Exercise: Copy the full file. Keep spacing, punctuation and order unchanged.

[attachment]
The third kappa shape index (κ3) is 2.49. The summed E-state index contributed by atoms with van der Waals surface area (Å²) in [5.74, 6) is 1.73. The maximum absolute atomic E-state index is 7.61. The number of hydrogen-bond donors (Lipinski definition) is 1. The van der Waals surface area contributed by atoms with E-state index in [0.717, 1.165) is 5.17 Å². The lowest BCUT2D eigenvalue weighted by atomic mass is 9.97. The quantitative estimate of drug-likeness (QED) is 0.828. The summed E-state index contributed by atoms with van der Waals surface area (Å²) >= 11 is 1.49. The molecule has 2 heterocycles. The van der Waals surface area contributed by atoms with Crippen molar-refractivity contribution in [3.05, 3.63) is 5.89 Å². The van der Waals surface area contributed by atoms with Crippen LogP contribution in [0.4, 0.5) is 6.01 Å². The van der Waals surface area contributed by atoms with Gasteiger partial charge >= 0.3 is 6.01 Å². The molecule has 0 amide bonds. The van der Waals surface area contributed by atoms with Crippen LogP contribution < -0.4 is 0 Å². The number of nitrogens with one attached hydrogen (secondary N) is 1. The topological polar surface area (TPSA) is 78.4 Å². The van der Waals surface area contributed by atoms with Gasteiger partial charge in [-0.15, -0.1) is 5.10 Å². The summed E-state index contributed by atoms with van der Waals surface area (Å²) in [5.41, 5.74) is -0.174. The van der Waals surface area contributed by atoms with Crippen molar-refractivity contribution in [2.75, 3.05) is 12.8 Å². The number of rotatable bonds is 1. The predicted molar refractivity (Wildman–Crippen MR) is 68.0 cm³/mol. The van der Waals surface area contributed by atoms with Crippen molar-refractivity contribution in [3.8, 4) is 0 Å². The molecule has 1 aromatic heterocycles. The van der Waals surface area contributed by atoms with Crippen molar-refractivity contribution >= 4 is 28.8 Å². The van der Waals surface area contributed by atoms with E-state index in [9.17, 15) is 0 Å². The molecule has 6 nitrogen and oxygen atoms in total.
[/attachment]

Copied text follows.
The third kappa shape index (κ3) is 2.49. The summed E-state index contributed by atoms with van der Waals surface area (Å²) in [5.74, 6) is 1.73. The maximum absolute atomic E-state index is 7.61. The number of hydrogen-bond donors (Lipinski definition) is 1. The van der Waals surface area contributed by atoms with E-state index in [0.717, 1.165) is 5.17 Å². The lowest BCUT2D eigenvalue weighted by atomic mass is 9.97. The quantitative estimate of drug-likeness (QED) is 0.828. The summed E-state index contributed by atoms with van der Waals surface area (Å²) >= 11 is 1.49. The molecule has 2 heterocycles. The van der Waals surface area contributed by atoms with Crippen molar-refractivity contribution in [3.05, 3.63) is 5.89 Å². The van der Waals surface area contributed by atoms with Crippen LogP contribution in [0.4, 0.5) is 6.01 Å². The van der Waals surface area contributed by atoms with Gasteiger partial charge >= 0.3 is 6.01 Å². The molecule has 0 amide bonds. The van der Waals surface area contributed by atoms with Crippen LogP contribution < -0.4 is 0 Å². The number of nitrogens with one attached hydrogen (secondary N) is 1. The topological polar surface area (TPSA) is 78.4 Å². The van der Waals surface area contributed by atoms with Gasteiger partial charge in [-0.15, -0.1) is 5.10 Å². The summed E-state index contributed by atoms with van der Waals surface area (Å²) in [5.41, 5.74) is -0.174. The van der Waals surface area contributed by atoms with Crippen molar-refractivity contribution in [2.75, 3.05) is 12.8 Å². The number of rotatable bonds is 1. The predicted molar refractivity (Wildman–Crippen MR) is 68.0 cm³/mol. The van der Waals surface area contributed by atoms with Crippen molar-refractivity contribution in [3.8, 4) is 0 Å². The molecule has 1 aromatic heterocycles. The van der Waals surface area contributed by atoms with Crippen molar-refractivity contribution >= 4 is 28.8 Å². The van der Waals surface area contributed by atoms with E-state index in [9.17, 15) is 0 Å². The molecule has 6 nitrogen and oxygen atoms in total.